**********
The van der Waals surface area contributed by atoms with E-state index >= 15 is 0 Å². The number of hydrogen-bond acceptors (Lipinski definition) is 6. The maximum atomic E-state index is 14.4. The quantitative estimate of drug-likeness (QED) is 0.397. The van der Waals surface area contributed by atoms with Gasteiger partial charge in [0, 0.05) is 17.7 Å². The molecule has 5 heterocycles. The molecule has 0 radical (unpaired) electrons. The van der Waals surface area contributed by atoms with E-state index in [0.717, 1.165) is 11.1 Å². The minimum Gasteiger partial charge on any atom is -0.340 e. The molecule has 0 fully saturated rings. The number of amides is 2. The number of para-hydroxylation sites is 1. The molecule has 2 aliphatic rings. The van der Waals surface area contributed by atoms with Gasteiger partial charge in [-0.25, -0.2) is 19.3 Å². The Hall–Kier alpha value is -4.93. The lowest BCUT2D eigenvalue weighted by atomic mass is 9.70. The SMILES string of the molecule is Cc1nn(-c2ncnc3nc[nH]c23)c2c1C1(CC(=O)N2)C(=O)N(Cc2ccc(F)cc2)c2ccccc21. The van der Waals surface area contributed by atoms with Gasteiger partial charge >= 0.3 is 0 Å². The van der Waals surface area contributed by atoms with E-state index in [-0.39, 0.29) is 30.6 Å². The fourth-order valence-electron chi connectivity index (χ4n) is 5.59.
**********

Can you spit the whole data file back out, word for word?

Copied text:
The van der Waals surface area contributed by atoms with E-state index >= 15 is 0 Å². The number of hydrogen-bond acceptors (Lipinski definition) is 6. The maximum atomic E-state index is 14.4. The quantitative estimate of drug-likeness (QED) is 0.397. The van der Waals surface area contributed by atoms with Gasteiger partial charge in [0, 0.05) is 17.7 Å². The molecule has 5 heterocycles. The molecule has 0 radical (unpaired) electrons. The van der Waals surface area contributed by atoms with E-state index in [0.717, 1.165) is 11.1 Å². The minimum Gasteiger partial charge on any atom is -0.340 e. The molecule has 0 fully saturated rings. The number of amides is 2. The number of para-hydroxylation sites is 1. The molecule has 2 aliphatic rings. The van der Waals surface area contributed by atoms with Gasteiger partial charge in [-0.25, -0.2) is 19.3 Å². The Hall–Kier alpha value is -4.93. The lowest BCUT2D eigenvalue weighted by atomic mass is 9.70. The SMILES string of the molecule is Cc1nn(-c2ncnc3nc[nH]c23)c2c1C1(CC(=O)N2)C(=O)N(Cc2ccc(F)cc2)c2ccccc21. The van der Waals surface area contributed by atoms with Gasteiger partial charge >= 0.3 is 0 Å². The van der Waals surface area contributed by atoms with E-state index in [-0.39, 0.29) is 30.6 Å². The fourth-order valence-electron chi connectivity index (χ4n) is 5.59.